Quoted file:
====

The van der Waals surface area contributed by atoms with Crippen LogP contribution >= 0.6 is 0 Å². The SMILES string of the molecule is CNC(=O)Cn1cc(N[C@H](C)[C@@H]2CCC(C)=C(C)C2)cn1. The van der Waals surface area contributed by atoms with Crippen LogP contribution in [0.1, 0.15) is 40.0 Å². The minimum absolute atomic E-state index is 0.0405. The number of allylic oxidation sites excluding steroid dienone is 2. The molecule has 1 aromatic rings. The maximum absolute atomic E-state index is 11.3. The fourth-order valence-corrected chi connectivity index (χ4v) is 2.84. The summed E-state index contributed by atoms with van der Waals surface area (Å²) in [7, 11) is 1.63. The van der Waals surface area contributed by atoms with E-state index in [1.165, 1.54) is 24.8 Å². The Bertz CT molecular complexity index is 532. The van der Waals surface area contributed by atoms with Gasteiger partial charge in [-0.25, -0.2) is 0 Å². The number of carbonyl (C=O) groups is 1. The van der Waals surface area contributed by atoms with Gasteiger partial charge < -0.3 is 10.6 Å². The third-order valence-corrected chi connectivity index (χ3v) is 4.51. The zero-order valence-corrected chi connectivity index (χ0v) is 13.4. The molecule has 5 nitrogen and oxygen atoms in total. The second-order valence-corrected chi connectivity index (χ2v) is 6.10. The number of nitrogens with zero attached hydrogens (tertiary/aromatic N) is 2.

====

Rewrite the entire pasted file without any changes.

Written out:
The van der Waals surface area contributed by atoms with Crippen LogP contribution >= 0.6 is 0 Å². The SMILES string of the molecule is CNC(=O)Cn1cc(N[C@H](C)[C@@H]2CCC(C)=C(C)C2)cn1. The van der Waals surface area contributed by atoms with Crippen LogP contribution in [0.1, 0.15) is 40.0 Å². The minimum absolute atomic E-state index is 0.0405. The number of allylic oxidation sites excluding steroid dienone is 2. The molecule has 1 aromatic rings. The maximum absolute atomic E-state index is 11.3. The fourth-order valence-corrected chi connectivity index (χ4v) is 2.84. The summed E-state index contributed by atoms with van der Waals surface area (Å²) in [7, 11) is 1.63. The van der Waals surface area contributed by atoms with E-state index in [1.165, 1.54) is 24.8 Å². The Bertz CT molecular complexity index is 532. The van der Waals surface area contributed by atoms with Gasteiger partial charge in [-0.25, -0.2) is 0 Å². The number of carbonyl (C=O) groups is 1. The van der Waals surface area contributed by atoms with Gasteiger partial charge < -0.3 is 10.6 Å². The third-order valence-corrected chi connectivity index (χ3v) is 4.51. The zero-order valence-corrected chi connectivity index (χ0v) is 13.4. The molecule has 5 nitrogen and oxygen atoms in total. The second-order valence-corrected chi connectivity index (χ2v) is 6.10. The number of nitrogens with zero attached hydrogens (tertiary/aromatic N) is 2.